It’s Not Always The Usual Suspects Who’re The Most Popular On Facebook

Who or what gets the most endorsements on Facebook?

Go on have a guess. If you’ve plumped for Charlie Sheen or Justin Bieber, then I can understand that: celebrities always ride the crest of the wave in terms of mass popularity. However, it might surprise you to discover that pound for pound, Audi out-muscles young Justin, and even Lady GaGa for outright social media popularity. Well, according to a study just released by social media analysts, Visibli, that is. Unfortunately, as with all of these stories, the headline only tells you part of the story. Liking a person or a brand may be one thing: engaging with it is a whole different matter.

Visibli analysed the profiles of over 200 million Facebook users during February and March this year and tracked their levels of engagement. Surprisingly it found that the Audi brand had, by some distance, the most-engaged fans, at least amongst the pages that had over 100,000 ‘likes’ to their names. The German car manufacturer managed to get 225 ‘likes’ on average for every status update. However, this statistic does need some clarification: Audi only got 225 endorsements for every 100,000 fans. Nevertheless, that’s still more than Justin and Lady G who could only muster 181 and 136 respectively. To put some perspective into the figures, the next most popular brand to register in the figures was American Airlines and it trailed in with a lowly public endorsement of 128 per 100,000.

The obvious question to ask is, what makes Audi so successful?

Why does its page score so highly in terms of popularity? The answer, unfortunately, is far from clear. Visibli was at a loss to explain the figures, other than surmise the popularity was directly linked to high visibility on the web and constant interaction and promotion of the brand on Facebook. Surprisingly, Audi refused to speculate until it had seen the figures.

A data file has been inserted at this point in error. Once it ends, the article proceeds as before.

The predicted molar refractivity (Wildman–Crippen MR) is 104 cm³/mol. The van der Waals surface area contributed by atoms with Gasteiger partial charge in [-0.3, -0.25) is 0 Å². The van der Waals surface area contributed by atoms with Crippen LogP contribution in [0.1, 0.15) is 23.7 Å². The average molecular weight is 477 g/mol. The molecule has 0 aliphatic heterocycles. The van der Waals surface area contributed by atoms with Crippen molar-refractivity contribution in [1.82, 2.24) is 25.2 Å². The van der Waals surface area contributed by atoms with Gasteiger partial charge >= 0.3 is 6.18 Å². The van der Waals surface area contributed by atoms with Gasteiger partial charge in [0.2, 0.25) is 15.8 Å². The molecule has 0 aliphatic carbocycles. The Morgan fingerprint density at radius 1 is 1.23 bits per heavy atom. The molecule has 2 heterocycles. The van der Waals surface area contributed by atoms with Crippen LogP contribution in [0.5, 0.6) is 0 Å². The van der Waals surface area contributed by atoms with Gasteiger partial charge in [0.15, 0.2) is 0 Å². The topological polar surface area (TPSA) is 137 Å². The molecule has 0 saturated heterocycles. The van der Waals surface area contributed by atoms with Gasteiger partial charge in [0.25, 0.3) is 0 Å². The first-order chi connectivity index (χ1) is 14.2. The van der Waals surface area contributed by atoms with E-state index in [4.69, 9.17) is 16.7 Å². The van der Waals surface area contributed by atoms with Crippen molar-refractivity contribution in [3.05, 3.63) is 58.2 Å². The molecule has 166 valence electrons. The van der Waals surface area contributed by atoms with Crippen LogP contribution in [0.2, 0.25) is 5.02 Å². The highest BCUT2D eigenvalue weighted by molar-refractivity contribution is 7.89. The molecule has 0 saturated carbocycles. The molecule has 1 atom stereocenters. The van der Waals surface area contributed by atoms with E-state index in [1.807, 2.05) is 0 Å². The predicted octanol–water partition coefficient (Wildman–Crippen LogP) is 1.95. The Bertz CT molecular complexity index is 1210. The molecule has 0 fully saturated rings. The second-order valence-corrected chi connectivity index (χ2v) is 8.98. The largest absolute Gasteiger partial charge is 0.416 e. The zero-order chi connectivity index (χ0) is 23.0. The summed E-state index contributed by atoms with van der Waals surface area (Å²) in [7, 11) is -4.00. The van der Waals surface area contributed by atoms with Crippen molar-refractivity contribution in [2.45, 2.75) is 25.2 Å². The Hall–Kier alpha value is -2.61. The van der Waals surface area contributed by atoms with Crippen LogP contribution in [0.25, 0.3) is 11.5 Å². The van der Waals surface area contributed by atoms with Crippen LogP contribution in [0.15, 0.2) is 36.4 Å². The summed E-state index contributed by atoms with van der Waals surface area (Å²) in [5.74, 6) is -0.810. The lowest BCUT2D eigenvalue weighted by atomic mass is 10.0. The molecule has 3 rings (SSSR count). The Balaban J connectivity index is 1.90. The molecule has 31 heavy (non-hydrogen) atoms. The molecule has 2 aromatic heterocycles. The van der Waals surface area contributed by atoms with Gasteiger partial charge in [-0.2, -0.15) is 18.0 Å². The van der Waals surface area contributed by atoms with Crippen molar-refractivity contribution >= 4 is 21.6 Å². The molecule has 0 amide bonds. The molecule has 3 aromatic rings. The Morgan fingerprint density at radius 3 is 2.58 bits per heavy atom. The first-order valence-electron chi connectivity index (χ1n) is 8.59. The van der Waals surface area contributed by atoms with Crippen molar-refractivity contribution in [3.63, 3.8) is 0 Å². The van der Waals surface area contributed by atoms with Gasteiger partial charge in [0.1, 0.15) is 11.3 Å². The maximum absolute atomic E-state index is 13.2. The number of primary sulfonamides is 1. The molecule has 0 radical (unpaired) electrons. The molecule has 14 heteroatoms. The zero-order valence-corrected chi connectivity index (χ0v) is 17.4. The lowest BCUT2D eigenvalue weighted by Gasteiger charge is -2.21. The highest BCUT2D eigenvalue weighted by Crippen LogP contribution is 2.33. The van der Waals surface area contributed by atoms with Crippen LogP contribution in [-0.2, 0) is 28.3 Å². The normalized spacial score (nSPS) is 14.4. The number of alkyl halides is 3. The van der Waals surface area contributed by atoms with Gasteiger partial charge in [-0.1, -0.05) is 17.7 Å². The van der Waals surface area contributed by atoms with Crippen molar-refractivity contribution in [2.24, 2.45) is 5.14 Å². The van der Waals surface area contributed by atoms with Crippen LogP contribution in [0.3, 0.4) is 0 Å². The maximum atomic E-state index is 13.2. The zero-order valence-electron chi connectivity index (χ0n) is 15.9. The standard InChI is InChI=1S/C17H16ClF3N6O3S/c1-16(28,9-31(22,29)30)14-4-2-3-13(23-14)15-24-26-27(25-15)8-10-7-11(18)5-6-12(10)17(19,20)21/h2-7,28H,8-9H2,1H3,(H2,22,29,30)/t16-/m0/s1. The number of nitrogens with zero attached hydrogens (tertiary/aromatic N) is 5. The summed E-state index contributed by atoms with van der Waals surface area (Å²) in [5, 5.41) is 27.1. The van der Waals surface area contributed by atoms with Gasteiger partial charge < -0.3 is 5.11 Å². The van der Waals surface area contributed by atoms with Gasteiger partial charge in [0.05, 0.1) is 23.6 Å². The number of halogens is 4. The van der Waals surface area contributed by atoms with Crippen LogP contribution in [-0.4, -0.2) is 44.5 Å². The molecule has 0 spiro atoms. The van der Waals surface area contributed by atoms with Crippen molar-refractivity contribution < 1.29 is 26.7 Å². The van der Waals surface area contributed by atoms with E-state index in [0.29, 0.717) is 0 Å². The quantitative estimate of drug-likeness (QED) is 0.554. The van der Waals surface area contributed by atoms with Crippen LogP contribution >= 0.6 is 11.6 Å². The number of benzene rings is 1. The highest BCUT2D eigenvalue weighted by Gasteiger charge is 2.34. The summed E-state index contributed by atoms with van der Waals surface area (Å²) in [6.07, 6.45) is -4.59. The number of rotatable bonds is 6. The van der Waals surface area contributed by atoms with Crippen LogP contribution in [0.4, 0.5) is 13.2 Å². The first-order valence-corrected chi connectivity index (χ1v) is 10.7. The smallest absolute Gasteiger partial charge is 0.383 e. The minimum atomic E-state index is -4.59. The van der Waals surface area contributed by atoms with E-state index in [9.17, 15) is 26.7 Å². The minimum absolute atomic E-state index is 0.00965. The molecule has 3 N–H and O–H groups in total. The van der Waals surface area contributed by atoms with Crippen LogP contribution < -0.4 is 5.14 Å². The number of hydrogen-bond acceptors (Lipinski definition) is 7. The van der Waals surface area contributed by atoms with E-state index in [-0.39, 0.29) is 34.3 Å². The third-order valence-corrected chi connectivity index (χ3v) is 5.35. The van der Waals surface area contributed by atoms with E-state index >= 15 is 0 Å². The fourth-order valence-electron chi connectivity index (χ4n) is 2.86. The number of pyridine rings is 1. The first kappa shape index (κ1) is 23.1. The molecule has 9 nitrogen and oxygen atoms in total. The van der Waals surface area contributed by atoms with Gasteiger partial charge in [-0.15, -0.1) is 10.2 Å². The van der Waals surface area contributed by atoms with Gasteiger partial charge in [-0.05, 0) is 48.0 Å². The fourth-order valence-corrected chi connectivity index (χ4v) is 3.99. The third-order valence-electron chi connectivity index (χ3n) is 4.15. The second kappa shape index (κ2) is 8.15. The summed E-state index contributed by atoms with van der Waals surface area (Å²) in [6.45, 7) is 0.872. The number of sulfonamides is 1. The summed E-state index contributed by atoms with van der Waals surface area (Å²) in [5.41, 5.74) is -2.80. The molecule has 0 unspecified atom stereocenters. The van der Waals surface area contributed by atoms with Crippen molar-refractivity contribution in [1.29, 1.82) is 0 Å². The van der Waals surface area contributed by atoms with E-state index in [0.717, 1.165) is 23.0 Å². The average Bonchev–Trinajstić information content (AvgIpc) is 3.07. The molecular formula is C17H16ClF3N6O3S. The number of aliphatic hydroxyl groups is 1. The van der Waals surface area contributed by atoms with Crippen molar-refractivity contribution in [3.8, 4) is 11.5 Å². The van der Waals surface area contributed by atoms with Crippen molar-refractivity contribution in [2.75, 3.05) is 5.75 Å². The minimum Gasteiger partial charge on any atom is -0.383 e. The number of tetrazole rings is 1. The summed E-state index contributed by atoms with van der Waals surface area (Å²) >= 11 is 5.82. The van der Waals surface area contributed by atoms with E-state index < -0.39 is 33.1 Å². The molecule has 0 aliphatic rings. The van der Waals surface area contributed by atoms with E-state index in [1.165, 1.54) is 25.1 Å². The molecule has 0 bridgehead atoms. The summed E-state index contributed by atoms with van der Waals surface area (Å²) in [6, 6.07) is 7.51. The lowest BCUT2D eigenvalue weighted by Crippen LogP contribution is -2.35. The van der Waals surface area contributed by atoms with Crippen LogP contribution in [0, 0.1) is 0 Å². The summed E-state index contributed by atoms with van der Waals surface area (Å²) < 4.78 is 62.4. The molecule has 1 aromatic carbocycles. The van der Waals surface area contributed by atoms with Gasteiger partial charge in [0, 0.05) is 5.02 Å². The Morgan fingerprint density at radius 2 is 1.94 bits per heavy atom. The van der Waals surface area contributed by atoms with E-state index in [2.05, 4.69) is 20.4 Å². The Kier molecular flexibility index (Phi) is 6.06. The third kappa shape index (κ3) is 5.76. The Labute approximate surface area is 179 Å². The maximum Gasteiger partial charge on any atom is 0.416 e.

That’s only half the story though: what the study did discover is that popular endorsement isn’t always a measure of success for brands and media organisations. Statistically speaking, the higher a brand’s public endorsements, the lower its rate of overall engagement with its customers: by contrast the opposite is true for celebrities. Artists and other celebrities get, on average 92 ‘likes’ per post, whereas brands only get a mere 9. The reasons for this are also unclear, but logic dictates that users are far more likely to comment on fellow users’ posts if they relate to a specific individual who they both may like: users are far less likely to comment on a brand’s post or news article unless the subject matter is intriguing or controversial.

So, does popularity really matter in social media? Is it the end of the world if followers fail to respond to comments you or a brand has made?

Well, no, not really. The study found that the maximum shelf-life of a Facebook status update is around a day. Any Facebook post will get roughly 80% of its Facebook ‘likes’ or endorsements within the first 7 hours of posting: by the time 22 hours have elapsed, any post will have received 95% of all its endorsements and things tail off thereafter. It might appear to be counter-intuitive to put so much effort into a post, if the reaction is going to die down after only 24 hours: however, similar studies have shown that tweets have even less of a shelf-life and are effectively consigned to history after only an hour. So, I guess, ‘you pays your money and you takes your choice.’

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